Amid the clunking of gear changes and repeated windrush as the peloton whizzed past at an ever-increasing pace, the enduring sound from Colne Grand Prix last Tuesday night was the warm Lancastrian welcome given to the President of the International Cycling Union, Brian Cookson.
Mr Cookson was in town to watch an entertaining evening of racing and he was greeted like a long lost friend as British Cycling staff, council officials, dignitaries, business owners and members of the public almost queued for a catch up with him on a rare visit to the borough where he had worked for almost a decade.
It’s just over three years since he retired from the role of Executive Director for Regeneration at Pendle Council, turning his concentration to becoming elected as President of the UCI in September, 2013, where he ousted Pat McQuaid at a congress in Florence.
From day one, he had a challenging agenda. Clean up cycling’s tarnished image, unify the complex web of organisations within world cycling and develop the sport were just three of the main objectives.
But, despite the relatively short period of time, he feels positive steps have been taken.
Mr Cookson said: “It takes a lot of time to change an existing structure; it’s the old oil tanker analogy. It takes a long time to change the direction something’s been going in for a long period of time.
“We’ve got 185 national federations in the UCI, we’ve got five continental confederations and in that you’ve got all sorts of different cultures, different political systems, different objectives, cycling developed in some parts and not in other parts.
“So trying to respect the heritage of cycling while bringing it on and developing it in new parts of the world, developing women’s cycling which has traditionally lagged behind mens; those are all important things which take a lot of work and a lot of time.
“I think we have made some good steps to take things forward and I think another four years will take us forward further steps, still.”
In his time as President, the sport has seen the creation of a UCI Women’s World Tour, new in 2016, while race organisers have developed races for women professionals such as the one day La Course, held in Paris prior to the final stage of the men’s Tour de France, and the women’s Tour of Britain, both of which were launched in 2014.
The men’s side of the sport has also seen developments, with the emergence of riders from underprivileged countries such as Eritrea and Ethiopia competing at the very highest level at events such as the Tour de France.
But the biggest challenge has been addressing cycling’s doping problems, something which Mr Cookson believes he has met head on.
He said: “We have put a lot of time and effort in to restoring the integrity of our sport and we have faced a lot of challenges that other sports seem to be facing at the moment.
“I’ve said this on many occasions, for me, that there have always been two categories of sports in terms of doping for instance.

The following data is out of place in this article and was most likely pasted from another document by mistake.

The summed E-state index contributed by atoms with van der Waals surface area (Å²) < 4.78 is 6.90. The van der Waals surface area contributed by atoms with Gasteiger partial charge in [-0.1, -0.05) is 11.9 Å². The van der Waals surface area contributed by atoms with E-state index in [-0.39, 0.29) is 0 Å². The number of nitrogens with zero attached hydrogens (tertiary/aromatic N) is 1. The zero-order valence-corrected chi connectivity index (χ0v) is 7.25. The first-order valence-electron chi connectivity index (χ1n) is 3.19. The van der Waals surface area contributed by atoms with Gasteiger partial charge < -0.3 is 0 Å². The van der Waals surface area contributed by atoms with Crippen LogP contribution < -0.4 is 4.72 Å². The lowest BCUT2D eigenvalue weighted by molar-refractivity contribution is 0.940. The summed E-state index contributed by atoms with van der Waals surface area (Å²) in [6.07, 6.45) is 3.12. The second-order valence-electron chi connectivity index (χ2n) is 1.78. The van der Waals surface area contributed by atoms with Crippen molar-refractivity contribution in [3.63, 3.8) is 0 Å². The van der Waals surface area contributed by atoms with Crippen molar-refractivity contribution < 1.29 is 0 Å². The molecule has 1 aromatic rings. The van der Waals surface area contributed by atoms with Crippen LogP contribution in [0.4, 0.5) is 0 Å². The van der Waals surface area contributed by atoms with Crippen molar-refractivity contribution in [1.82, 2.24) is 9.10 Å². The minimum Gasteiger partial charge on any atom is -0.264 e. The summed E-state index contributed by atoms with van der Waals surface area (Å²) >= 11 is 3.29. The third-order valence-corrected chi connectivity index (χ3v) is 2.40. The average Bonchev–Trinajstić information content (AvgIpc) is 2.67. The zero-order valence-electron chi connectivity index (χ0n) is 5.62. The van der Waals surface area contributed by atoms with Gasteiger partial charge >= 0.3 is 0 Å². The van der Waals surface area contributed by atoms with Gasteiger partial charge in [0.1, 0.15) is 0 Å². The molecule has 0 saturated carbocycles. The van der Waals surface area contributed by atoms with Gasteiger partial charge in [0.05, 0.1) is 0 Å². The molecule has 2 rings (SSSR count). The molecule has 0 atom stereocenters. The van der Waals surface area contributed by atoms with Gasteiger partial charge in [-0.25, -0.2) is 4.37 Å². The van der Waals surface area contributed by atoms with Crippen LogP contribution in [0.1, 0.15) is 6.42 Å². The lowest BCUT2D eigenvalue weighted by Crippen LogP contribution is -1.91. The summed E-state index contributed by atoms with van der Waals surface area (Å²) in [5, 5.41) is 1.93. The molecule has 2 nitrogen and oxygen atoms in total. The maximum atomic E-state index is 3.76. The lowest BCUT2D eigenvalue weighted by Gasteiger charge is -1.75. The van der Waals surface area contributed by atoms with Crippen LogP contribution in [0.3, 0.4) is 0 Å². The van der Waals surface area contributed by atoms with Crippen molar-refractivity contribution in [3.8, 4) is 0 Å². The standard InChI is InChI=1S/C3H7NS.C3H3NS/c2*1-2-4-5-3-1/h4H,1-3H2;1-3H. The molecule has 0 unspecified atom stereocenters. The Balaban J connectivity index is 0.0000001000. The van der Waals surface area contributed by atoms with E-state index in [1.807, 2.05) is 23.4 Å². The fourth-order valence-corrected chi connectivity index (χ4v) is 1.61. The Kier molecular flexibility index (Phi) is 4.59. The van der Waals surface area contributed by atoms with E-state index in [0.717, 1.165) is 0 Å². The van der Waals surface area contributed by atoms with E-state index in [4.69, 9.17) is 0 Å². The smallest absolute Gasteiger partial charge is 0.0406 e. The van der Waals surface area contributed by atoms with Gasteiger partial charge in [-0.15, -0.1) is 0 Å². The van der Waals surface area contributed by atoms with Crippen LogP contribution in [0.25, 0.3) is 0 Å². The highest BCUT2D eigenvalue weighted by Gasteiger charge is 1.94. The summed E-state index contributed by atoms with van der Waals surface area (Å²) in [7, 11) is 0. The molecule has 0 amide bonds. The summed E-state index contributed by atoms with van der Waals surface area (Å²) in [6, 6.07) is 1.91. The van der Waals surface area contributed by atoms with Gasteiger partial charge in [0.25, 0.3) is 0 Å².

“There are those that have a doping problem and are trying to do something about it, and I believe that we are one of the leaders in that area and there are those that have a doping problem and are in denial about it.
“Now, they are facing that problem and they are going to have to do many of the things that we have already done.
“We threw ourselves open to scrutiny, the Cycling Independent Reform Commission looked at what had happened, analysed the reasons, looked at some of the allegations from what you might call the Lance Armstrong era.
“But the most important bit was that there were 30-odd recommendations for what we should do to avoid those problems from happening again.
“We’ve delivered all of those recommendations, we’ve changed our rules, we’ve brought new procedures and processes in, we’ve made our disciplinary process (and) our anti-doping process genuinely independent so there is no conflict of interest between my role as the guy who is trying to promote cycling and the job of policing cycling.
“Those are the kind of issues that are at the front of the international sports agendas for many of my other colleagues in other sports now and while I’m not at all complacent about it, I’m very happy that we faced those challenge sand we are doing the right thing.”
Mr Cookson was in Colne fresh off the back of the Tour de France where there was more British success for Team Sky and Chris Froome.
As former President of British Cycling, he will no doubt be secretly hoping for more British success at the Olympics in Rio, one of several high profile engagements still to come in 2016, before the final Grand Tour of the year, the Vuelta a España, and then the Cycling Road World Championships in Qatar, emphasising the truly global nature of his role.
It is a job he loves, so much so that he is thinking about standing again, to carry on the work he has started.
Mr Cookson said: “I’m in the third year of my first four year term and I’ve said to my colleagues, so that we can plan ahead, I’d be willing to carry on for another four years if they want me to and if I’m elected.
“I’ve got another year or so before that process kicks in and we’ll see if anyone else wants the job.
“I think one more year of this first term and then four more years, that would be enough for any man.”